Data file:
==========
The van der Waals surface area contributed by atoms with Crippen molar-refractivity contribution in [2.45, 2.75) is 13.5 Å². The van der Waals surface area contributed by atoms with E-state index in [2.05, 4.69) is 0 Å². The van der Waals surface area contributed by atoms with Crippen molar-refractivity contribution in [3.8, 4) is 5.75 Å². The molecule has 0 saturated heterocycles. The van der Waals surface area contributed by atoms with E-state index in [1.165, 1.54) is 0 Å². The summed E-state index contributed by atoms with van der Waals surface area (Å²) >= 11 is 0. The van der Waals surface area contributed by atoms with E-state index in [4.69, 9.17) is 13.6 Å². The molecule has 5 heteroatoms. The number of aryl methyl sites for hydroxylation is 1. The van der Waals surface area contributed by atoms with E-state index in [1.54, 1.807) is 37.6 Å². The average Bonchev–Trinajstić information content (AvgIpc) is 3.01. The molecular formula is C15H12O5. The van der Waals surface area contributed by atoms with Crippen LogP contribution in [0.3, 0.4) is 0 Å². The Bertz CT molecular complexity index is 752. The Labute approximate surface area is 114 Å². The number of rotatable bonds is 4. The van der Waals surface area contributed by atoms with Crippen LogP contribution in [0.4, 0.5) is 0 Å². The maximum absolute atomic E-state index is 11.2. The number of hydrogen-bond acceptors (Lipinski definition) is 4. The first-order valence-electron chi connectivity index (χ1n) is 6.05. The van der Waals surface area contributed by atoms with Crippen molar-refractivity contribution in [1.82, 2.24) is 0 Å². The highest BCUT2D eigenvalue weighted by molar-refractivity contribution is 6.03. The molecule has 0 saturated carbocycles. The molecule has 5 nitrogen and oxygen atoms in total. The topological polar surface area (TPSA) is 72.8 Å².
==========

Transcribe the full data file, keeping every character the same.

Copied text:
The van der Waals surface area contributed by atoms with Crippen molar-refractivity contribution in [2.45, 2.75) is 13.5 Å². The van der Waals surface area contributed by atoms with E-state index in [2.05, 4.69) is 0 Å². The van der Waals surface area contributed by atoms with Crippen molar-refractivity contribution in [3.8, 4) is 5.75 Å². The molecule has 0 saturated heterocycles. The van der Waals surface area contributed by atoms with E-state index in [1.165, 1.54) is 0 Å². The summed E-state index contributed by atoms with van der Waals surface area (Å²) >= 11 is 0. The van der Waals surface area contributed by atoms with E-state index in [4.69, 9.17) is 13.6 Å². The molecule has 5 heteroatoms. The number of aryl methyl sites for hydroxylation is 1. The van der Waals surface area contributed by atoms with E-state index in [1.54, 1.807) is 37.6 Å². The average Bonchev–Trinajstić information content (AvgIpc) is 3.01. The molecular formula is C15H12O5. The van der Waals surface area contributed by atoms with Crippen LogP contribution in [0.3, 0.4) is 0 Å². The Bertz CT molecular complexity index is 752. The Labute approximate surface area is 114 Å². The number of rotatable bonds is 4. The van der Waals surface area contributed by atoms with Crippen LogP contribution in [0.4, 0.5) is 0 Å². The maximum absolute atomic E-state index is 11.2. The number of hydrogen-bond acceptors (Lipinski definition) is 4. The first-order valence-electron chi connectivity index (χ1n) is 6.05. The van der Waals surface area contributed by atoms with Crippen molar-refractivity contribution in [1.82, 2.24) is 0 Å². The highest BCUT2D eigenvalue weighted by molar-refractivity contribution is 6.03. The molecule has 0 saturated carbocycles. The molecule has 5 nitrogen and oxygen atoms in total. The topological polar surface area (TPSA) is 72.8 Å².